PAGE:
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Reducing lever throw on Avid Frankenbrakes

Discussion in 'Downhill & Freeride' started by toodles, Apr 8, 2008.

  1. toodles

    toodles Turbo Monkey

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    I've just done the fanboy thing and built up a set of code calipers on ultimate levers. The front brake works brilliantly, however the rear has much more throw than I'd like, especially given my preference for running my levers fairly close to the bar.

    I've already reduced the lever throw as much as is possibly via the adjuster on the ultimate levers, but it's still more than I'd like. I'd put it down to a actuation ratio issue but the front works great. It might be a bleed (i'm notorious for bleeding brakes half-lagered and then wondering why they don't work right) but I've done this brake a few times now and it's consistent now.

    Any suggestions for reducing throw? I tried pumping the lever with the caliper off the rotor, but it seems to self-adjust back to the point of having too much throw.
     
    #1 -   Apr 8, 2008

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  2. Eurotrash

    Eurotrash Monkey

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    I would have suggested the pumping lever with no rotor but seeing as you have already done this, make sure you have enought fluid in the system, you are using a MC that is designed to push pistons with a small surface area with a twin piston design and big surface area. You may not have enough fluid in the MC reservoir. Maybe try bleeding the brakes with the pistons not fully pushed back in to get some extra fluid in there.
     
    #2 -   Apr 8, 2008
  3. buckoW

    buckoW Turbo Monkey

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    I have always thought Avids have too much throw. When they are well worn in it gets worse, IMO.
     
    #3 -   Apr 8, 2008
  4. wysiwyg

    wysiwyg Monkey

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    Bleed them up with the pistons slightly out of the calipers thus reducing the movement until bite point?
     
    #4 -   Apr 8, 2008
  5. Ian Collins

    Ian Collins Turbo Monkey

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    ding ding ding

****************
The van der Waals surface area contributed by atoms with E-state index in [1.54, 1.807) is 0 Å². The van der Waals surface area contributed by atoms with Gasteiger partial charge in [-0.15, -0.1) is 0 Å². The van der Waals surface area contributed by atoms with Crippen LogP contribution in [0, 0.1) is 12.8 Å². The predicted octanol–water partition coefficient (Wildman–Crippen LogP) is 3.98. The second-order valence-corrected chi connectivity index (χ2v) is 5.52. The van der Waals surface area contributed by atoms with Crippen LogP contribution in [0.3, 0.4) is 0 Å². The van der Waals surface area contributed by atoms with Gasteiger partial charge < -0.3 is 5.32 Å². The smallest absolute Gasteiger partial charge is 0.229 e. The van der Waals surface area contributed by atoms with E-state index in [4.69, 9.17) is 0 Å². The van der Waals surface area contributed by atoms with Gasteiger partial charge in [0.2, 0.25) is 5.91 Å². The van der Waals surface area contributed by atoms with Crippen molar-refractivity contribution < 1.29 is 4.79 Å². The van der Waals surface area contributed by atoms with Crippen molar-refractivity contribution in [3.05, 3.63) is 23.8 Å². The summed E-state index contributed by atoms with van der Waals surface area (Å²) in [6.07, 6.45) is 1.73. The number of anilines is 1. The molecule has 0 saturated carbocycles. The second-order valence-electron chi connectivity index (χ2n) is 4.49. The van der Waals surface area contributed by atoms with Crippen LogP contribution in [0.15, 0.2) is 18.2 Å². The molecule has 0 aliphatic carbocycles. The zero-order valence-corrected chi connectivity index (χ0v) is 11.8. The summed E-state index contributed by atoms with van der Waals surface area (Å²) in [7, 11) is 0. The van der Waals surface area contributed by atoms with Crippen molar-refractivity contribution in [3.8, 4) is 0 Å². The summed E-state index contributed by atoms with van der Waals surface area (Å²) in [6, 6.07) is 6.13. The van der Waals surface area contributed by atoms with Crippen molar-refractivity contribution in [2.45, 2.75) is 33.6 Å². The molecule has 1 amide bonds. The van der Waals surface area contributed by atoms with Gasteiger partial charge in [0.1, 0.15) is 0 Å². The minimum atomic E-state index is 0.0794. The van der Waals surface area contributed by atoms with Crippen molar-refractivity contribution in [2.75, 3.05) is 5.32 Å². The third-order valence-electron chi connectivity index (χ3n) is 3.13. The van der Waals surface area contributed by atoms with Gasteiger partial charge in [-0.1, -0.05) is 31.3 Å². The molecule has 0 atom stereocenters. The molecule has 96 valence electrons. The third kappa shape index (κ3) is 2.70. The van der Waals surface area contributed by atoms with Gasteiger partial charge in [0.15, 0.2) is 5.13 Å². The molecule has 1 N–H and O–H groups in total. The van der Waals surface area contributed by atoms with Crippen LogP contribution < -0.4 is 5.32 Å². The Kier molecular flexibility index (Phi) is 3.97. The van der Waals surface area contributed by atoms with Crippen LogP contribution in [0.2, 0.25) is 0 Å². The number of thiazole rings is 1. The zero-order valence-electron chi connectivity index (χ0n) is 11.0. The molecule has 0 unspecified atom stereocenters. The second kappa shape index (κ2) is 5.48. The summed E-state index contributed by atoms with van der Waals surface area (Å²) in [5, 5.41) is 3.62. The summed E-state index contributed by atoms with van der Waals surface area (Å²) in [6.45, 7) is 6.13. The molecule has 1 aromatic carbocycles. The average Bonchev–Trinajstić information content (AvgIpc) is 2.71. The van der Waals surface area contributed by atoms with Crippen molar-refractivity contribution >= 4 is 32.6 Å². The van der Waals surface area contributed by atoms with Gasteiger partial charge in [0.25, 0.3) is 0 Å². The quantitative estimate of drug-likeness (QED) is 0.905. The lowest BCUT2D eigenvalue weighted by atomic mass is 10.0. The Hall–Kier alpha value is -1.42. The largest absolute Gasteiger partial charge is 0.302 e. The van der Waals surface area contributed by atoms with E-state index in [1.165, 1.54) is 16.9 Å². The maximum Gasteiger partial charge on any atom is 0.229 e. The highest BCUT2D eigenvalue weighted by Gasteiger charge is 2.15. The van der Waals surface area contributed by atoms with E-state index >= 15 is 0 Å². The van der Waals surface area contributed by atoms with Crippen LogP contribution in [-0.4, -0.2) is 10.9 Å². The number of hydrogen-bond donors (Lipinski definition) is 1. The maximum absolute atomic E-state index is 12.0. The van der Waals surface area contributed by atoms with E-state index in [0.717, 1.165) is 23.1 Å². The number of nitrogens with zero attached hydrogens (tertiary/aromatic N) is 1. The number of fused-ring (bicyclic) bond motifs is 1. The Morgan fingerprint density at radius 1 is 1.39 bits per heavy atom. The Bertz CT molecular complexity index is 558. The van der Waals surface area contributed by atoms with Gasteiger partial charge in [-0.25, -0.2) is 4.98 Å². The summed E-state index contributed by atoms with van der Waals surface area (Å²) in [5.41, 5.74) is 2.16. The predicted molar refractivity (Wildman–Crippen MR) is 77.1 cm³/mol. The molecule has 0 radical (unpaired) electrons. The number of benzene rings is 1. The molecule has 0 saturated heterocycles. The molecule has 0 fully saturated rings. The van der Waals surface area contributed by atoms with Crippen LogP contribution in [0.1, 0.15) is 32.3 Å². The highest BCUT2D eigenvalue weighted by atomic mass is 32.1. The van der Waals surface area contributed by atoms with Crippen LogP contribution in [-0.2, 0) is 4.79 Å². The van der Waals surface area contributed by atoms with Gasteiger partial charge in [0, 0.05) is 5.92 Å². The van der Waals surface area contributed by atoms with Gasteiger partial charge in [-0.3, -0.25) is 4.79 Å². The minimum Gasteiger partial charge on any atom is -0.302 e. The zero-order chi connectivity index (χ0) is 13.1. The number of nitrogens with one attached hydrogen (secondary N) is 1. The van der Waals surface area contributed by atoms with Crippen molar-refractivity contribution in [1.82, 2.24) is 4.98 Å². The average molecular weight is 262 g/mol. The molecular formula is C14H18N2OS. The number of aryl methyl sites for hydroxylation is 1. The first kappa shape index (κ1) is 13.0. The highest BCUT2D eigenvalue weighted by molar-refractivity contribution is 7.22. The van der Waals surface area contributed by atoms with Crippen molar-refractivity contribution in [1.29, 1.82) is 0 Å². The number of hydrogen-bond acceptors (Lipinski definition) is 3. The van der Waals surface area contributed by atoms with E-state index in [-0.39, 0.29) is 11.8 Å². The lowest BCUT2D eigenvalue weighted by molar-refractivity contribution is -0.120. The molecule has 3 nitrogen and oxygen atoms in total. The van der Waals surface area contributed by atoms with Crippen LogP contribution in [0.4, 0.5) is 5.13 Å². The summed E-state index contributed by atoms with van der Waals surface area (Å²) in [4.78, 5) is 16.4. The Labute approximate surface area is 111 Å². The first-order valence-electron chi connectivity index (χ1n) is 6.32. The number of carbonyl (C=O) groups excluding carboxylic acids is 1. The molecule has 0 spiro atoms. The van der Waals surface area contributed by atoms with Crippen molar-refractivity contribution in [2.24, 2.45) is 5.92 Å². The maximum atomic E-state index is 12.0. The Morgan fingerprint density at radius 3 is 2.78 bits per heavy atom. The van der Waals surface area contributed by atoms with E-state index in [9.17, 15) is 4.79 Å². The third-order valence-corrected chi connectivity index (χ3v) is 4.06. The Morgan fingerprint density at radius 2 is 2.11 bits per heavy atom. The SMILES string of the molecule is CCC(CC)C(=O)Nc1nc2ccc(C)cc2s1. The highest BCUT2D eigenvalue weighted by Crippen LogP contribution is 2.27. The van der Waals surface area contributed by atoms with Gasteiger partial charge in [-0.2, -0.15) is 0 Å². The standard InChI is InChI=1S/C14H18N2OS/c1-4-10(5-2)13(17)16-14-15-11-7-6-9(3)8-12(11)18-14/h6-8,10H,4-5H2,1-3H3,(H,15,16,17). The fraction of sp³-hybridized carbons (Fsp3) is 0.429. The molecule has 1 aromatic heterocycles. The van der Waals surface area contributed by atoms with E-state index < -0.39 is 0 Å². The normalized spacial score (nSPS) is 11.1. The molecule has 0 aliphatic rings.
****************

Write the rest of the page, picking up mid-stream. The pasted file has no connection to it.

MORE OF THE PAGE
#5 -   Apr 8, 2008
  6. buildyourown

    buildyourown Turbo Monkey

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    I have the code 5's, which are essentially the same brake minus the bling. You can change the bite point a lot by playing with the bleed.
    Try opening the engagement point adjustment all the way out, then bleed them. Then readjust.
     
    #6 -   Apr 8, 2008
  7. Tmsracing37

    Tmsracing37 Chimp

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    I kinda of agree with euro trash on the MC size.

    I am having the same issue, with a new set of code-5's (Juicy levers with code caliper). The fronts work great, but I have noticed on my rear caliper that the left side pistons just "twitch" while the right side piston actuates in and out a lot better. The issue is, when you first center the caliper up with the rotor they feel great, but after a couple runs down the trail the pad material wears away and left side can not make up the distance, thus more and more throw before the pads engage the rotor.
     
    #7 -   Apr 8, 2008
  8. Urinal Mint

    Urinal Mint Monkey

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    I just built the same setup and mine works awesome. To get the back brake how I wanted, I bled them vertically by attaching the lever to a dowel about 5 feet off the ground, then I let the line hang straight down and screwed the caliper into a piece of wood near the ground. I couldn't believe how much more air came out of the lines from my standard bleed with the hose on the bike. The brake feels amazing now.
     
    #8 -   Apr 8, 2008
  9. Supa8

    Supa8 Monkey

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    Try just bleeding the lever again and make sure you pull the air out and lightly push fluid back in as it make a big difference. Worked for me.

    Make sure you adjust your ideal lever/distance placement first then do the bleed. You can back the pad adjustment in a bit (4-5 clicks ) from wide open ( as the manual suggests ) and still do the bleed as well. I like my levers close to bar and found that this was the best way to get it right. It will leave you with some further adjustment as the pads wear.
     
    #9 -   Apr 8, 2008